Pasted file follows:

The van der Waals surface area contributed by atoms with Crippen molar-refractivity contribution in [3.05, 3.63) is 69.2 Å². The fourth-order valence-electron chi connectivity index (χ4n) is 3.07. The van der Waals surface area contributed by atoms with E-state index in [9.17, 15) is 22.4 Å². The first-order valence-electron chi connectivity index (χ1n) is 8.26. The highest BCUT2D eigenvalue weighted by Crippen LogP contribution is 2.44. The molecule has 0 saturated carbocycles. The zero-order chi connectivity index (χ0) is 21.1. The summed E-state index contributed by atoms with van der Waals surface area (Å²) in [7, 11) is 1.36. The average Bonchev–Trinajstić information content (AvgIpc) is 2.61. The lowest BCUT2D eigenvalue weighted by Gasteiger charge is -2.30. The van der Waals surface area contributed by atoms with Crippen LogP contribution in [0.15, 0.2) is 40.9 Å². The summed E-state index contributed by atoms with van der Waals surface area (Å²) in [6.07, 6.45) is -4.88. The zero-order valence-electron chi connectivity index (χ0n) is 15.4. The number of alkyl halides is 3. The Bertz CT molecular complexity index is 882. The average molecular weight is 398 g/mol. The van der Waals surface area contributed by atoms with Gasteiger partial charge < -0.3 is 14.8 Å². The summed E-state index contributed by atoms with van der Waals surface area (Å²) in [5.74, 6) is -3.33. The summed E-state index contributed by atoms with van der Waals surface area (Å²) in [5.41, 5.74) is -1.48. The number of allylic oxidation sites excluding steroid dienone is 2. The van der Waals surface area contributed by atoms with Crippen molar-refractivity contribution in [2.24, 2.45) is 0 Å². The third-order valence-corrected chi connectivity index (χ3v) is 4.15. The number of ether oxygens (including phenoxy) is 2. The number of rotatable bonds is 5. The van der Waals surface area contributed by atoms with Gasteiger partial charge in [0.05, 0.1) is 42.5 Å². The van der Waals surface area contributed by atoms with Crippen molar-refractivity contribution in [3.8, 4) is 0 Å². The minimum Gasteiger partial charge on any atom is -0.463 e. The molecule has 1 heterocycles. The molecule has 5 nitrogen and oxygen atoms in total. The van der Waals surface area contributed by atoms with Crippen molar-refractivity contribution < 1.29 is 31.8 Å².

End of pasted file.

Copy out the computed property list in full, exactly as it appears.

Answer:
The van der Waals surface area contributed by atoms with Crippen molar-refractivity contribution in [3.05, 3.63) is 69.2 Å². The fourth-order valence-electron chi connectivity index (χ4n) is 3.07. The van der Waals surface area contributed by atoms with E-state index in [9.17, 15) is 22.4 Å². The first-order valence-electron chi connectivity index (χ1n) is 8.26. The highest BCUT2D eigenvalue weighted by Crippen LogP contribution is 2.44. The molecule has 0 saturated carbocycles. The zero-order chi connectivity index (χ0) is 21.1. The summed E-state index contributed by atoms with van der Waals surface area (Å²) in [7, 11) is 1.36. The average Bonchev–Trinajstić information content (AvgIpc) is 2.61. The lowest BCUT2D eigenvalue weighted by Gasteiger charge is -2.30. The van der Waals surface area contributed by atoms with Crippen LogP contribution in [0.15, 0.2) is 40.9 Å². The summed E-state index contributed by atoms with van der Waals surface area (Å²) in [6.07, 6.45) is -4.88. The zero-order valence-electron chi connectivity index (χ0n) is 15.4. The number of alkyl halides is 3. The Bertz CT molecular complexity index is 882. The average molecular weight is 398 g/mol. The van der Waals surface area contributed by atoms with Gasteiger partial charge < -0.3 is 14.8 Å². The summed E-state index contributed by atoms with van der Waals surface area (Å²) in [5.74, 6) is -3.33. The summed E-state index contributed by atoms with van der Waals surface area (Å²) in [5.41, 5.74) is -1.48. The number of allylic oxidation sites excluding steroid dienone is 2. The van der Waals surface area contributed by atoms with Crippen molar-refractivity contribution in [2.24, 2.45) is 0 Å². The third-order valence-corrected chi connectivity index (χ3v) is 4.15. The number of ether oxygens (including phenoxy) is 2. The number of rotatable bonds is 5. The van der Waals surface area contributed by atoms with Gasteiger partial charge in [0.05, 0.1) is 42.5 Å². The van der Waals surface area contributed by atoms with Crippen molar-refractivity contribution in [3.8, 4) is 0 Å². The minimum Gasteiger partial charge on any atom is -0.463 e. The molecule has 1 heterocycles. The molecule has 5 nitrogen and oxygen atoms in total. The van der Waals surface area contributed by atoms with Crippen molar-refractivity contribution < 1.29 is 31.8 Å².